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  1. #1
    Martha! Number 47's Avatar
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    10.27.16 @ 01:05 AM
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    Talking Words at Play: 10 Rare & Amusing Insults

    I'm bored at work today. Maybe this will draw Miss Dibbs out of hiding.

    #1: Loblolly


    lout; a stupid, rude or awkward person

    About the Word:

    Loblolly was originally a British word for "a thick gruel." Riffing on this, apparently, Americans later used the word to refer to an ugly, boggy mess.

    It's unclear how the word developed its insulting sense, but perhaps the evolution was similar to the current use of words like thick and dense to mean "stupid."

    #2: Blatherskite


    a person who talks foolishly at length

    About the Word:

    It's alteration of the Scottish compound blather skate (skate means "a contemptible person").

    The word appears in a mid-seventeenth century Scottish ballad called Maggie Lauder in which the fair maiden bids her would-be suitor, "Begone ye hallanshaker / Jog on your gait, ye blatherskate ..." [Get lost, you vagabond / Be on your way, you blatherskate ...]

    #3: Succubus


    a demon assuming female form in order to have sexual intercourse with men in their sleep

    About the Word:

    A succubus is the female version of an incubus – a demon in male form who has sexual intercourse with sleeping females.

    Originating in medieval European folklore, with similar beings in many cultures, succubi appear in modern fiction, video games, and South Park.

    As a more practical insult, the word is also used figuratively, as in this headline: "This Week In Tabloids: Courtney the Evil Succubus Maneater Will Devour Bachelor Ben."

    #4: Poltroon


    a spiritless coward

    About the Word:

    P.G. Wodehouse was fond enough of this sixteenth-century term to use it in several of his books. For example:

    "Archie ... was no poltroon, and had proved the fact on many occasions during the days when the entire German army seemed to be picking on him personally ..." (Indiscretions of Archie, 1921)

    Poltroon comes from the Latin pullus, meaning "young of an animal."

    #5: Cacafuego


    a swaggering braggart or boaster

    About the Word:

    The Cacafuego was a Spanish ship captured in 1579 by the English admiral Sir Francis Drake.

    The word may have developed its insulting sense because some sailors – either the ones who lost the ship or the ones who won it – did some serious bragging.

    Cacafuego, by the way, comes from the Spanish word fuego, meaning "fire," and, ultimately, the Latin cacare, meaning (ahem) "to void as excrement." The word probably referred to the ship's cannon fire.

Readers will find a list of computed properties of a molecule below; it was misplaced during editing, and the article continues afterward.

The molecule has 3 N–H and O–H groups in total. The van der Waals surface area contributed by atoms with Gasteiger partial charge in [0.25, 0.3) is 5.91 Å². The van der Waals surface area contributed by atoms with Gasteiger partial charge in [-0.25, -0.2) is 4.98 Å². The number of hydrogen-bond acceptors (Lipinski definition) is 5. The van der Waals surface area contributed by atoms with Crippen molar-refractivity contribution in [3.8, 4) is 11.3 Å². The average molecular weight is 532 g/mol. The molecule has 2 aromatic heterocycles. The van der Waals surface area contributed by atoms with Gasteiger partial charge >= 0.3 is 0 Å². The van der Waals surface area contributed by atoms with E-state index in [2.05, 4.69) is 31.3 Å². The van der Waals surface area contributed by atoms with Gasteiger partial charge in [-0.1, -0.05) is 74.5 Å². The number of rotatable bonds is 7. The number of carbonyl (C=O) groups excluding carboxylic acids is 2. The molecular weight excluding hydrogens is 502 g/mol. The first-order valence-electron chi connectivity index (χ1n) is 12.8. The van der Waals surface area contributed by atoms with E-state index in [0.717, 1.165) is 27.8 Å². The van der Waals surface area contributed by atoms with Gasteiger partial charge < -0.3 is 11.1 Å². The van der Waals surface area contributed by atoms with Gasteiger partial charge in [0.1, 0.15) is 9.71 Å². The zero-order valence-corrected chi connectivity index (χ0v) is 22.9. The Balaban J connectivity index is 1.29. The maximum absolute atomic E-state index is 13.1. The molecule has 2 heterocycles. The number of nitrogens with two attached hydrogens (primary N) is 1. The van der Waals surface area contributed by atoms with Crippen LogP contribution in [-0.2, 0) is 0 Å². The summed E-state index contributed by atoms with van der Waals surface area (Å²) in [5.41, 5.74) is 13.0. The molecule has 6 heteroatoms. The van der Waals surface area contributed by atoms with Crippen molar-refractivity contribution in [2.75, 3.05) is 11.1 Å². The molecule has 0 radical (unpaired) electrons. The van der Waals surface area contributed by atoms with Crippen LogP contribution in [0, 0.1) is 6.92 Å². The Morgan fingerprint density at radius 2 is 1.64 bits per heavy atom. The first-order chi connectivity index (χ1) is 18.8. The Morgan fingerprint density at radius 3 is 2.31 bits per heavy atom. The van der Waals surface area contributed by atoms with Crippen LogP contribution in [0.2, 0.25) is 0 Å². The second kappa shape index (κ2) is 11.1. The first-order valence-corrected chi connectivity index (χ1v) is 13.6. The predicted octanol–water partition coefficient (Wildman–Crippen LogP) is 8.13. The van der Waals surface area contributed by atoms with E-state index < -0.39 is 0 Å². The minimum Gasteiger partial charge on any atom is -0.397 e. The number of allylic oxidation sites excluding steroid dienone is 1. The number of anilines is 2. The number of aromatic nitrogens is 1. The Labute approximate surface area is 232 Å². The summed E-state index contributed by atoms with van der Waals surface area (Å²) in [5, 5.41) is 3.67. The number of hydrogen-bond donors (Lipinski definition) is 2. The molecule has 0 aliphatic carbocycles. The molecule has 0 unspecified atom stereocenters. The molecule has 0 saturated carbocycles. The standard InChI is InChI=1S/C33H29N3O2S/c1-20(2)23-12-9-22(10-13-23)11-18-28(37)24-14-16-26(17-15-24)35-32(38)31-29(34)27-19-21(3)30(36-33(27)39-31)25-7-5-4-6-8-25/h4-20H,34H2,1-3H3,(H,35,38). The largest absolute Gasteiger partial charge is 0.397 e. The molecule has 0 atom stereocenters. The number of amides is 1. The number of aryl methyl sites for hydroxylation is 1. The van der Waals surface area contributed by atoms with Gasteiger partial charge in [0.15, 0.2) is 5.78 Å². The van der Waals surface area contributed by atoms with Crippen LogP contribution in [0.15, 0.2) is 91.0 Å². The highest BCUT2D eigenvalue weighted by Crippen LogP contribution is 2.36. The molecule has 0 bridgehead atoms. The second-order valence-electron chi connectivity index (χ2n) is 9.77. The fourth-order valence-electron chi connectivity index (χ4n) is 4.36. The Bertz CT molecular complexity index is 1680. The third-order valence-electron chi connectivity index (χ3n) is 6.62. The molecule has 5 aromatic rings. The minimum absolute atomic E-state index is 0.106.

#6: Crepehanger


    killjoy; someone who takes a pessimistic view of things

    About the Word:

    Black crepe fabric was once an important part of mourning ritual. It was sewn into dresses and veils, wrapped in bands around hats and arms, and draped over doors.

    We can speculate that to those who started using this insult, a crepehanger was a "killjoy" almost in a literal sense – the sort of person who took pleasure in a funeral.

    #7: Harridan


    shrew; an ill-tempered, scolding woman

    About the Word:

    Unlike most words on this list, harridan is still used with some frequency.

    For example, a review of the movie Black Swan describes the main character's mother as, "a real piece of work, an unhappy stage harridan out of Tennessee Williams whose dreams for her daughter are etched into the bitter, melting beauty of her aging face." (Owen Gleiberman, Entertainment Weekly, December 30, 2010)

    Harridan may be a modification of the French haridelle, meaning "old horse" or "gaunt woman."



    a dirty rascal; scoundrel; wretch

    About the Word:

    This seventeenth-century coinage even sounds nasty; the word's probable history backs it up. Slubber, an English dialectal word, means "stain" or "sully," and most likely comes from an obsolete Dutch word meaning "to walk through mud or mire."

    #9: Pilgarlic


    a man looked upon with humorous contempt or mock pity

    About the Word:

    Originally pilled garlic (pilled means "peeled"), pilgarlic refers to "a bald head" or "a bald-headed man," which it resembles. The mocking or humorous aspect followed.

    #10: Chawbacon


    bumpkin; hick

    About the Word:

    The dialectal chaw means "chew."

    The current culinary prestige of bacon doesn't make "bacon-chewer" seem like much of an insult, but chawbacon came into use back when bacon had a far humbler status.

  2. #2
    Gird your loins Daisy Hill's Avatar
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    10.26.16 @ 07:21 PM
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    so calling someone Caca fuego is an insult in Spanish...given most experiences with Mexican food, shit fire is the norm

    but this was caca Fuego America...shit Fuego

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